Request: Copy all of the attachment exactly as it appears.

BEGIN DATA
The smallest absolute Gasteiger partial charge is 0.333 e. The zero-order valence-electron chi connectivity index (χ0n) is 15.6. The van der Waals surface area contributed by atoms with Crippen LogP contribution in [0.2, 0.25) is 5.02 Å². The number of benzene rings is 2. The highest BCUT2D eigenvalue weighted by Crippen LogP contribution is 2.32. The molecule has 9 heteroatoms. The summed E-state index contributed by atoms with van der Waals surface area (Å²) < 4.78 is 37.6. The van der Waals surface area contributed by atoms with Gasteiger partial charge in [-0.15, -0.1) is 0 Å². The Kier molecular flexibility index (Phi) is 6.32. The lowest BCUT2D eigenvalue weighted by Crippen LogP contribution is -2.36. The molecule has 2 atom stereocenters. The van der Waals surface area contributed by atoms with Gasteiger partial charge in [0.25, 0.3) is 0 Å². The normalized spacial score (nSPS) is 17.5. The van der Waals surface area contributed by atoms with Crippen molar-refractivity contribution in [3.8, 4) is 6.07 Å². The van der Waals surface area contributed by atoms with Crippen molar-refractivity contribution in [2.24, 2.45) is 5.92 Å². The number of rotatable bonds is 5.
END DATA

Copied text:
The smallest absolute Gasteiger partial charge is 0.333 e. The zero-order valence-electron chi connectivity index (χ0n) is 15.6. The van der Waals surface area contributed by atoms with Crippen LogP contribution in [0.2, 0.25) is 5.02 Å². The number of benzene rings is 2. The highest BCUT2D eigenvalue weighted by Crippen LogP contribution is 2.32. The molecule has 9 heteroatoms. The summed E-state index contributed by atoms with van der Waals surface area (Å²) < 4.78 is 37.6. The van der Waals surface area contributed by atoms with Gasteiger partial charge in [-0.15, -0.1) is 0 Å². The Kier molecular flexibility index (Phi) is 6.32. The lowest BCUT2D eigenvalue weighted by Crippen LogP contribution is -2.36. The molecule has 2 atom stereocenters. The van der Waals surface area contributed by atoms with Gasteiger partial charge in [0.25, 0.3) is 0 Å². The normalized spacial score (nSPS) is 17.5. The van der Waals surface area contributed by atoms with Crippen molar-refractivity contribution in [3.8, 4) is 6.07 Å². The van der Waals surface area contributed by atoms with Crippen molar-refractivity contribution in [2.24, 2.45) is 5.92 Å². The number of rotatable bonds is 5.